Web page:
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  • 1851
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widow and her children. It is keen and frosty without; and her eldest boy has just come home from his work, shivering with cold. While he is warming himself by the fire, his little sister presents him with the comforter, the thick gloves, and the overshoes, which his benevolence has enabled her to buy. What surprise and pleasure beam in the lad’s face! How happy looks the sister! How full of a subdued and thankful pleasure is the mother’s countenance.

And for weeks and months, did Mr. Alexander gaze, at times, upon this picture, and always with a warmth and lightness of heart unfelt when other images arose in his mind and obscured it.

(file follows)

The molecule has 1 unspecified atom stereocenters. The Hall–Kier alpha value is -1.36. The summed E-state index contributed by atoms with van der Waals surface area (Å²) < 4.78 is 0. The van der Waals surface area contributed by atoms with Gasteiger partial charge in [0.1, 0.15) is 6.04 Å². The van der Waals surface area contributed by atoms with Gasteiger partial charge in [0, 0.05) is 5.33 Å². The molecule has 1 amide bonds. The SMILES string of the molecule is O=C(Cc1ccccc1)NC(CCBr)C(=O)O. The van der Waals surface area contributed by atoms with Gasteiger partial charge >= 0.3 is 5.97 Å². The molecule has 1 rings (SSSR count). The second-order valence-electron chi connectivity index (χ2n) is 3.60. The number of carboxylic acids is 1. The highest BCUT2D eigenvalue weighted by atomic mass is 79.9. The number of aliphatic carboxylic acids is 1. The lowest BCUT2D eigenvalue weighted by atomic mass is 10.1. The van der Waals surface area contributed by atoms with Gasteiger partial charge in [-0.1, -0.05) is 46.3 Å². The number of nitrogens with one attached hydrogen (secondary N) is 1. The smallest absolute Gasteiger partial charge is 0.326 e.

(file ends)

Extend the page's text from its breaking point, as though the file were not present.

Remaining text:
And for a single dollar was all this obtained, while thousands and thousands were spent in the fruitless effort to buy happiness.

Strange as it may seem, Mr. Alexander did not profit by this lesson–grew no wiser by this experience. The love of self was too strong for him to seek the good of others, to bless both himself and his fellows by a wise and generous use of the ample means which Providence had given into his hands. He still buys pictures and works of art, but the picture in his imagination, which cost but a single dollar, is gazed at with a far purer and higher pleasure than he receives from his entire gallery of paintings and statues.

If Mr. Alexander will not drink from the sweet spring of true delight that has gushed forth at his feet, and in whose clear waters the sun of heavenly love is mirrored, we hope that others, wiser than he, will bend to its overflowing brim, and take of its treasures freely.

THE END.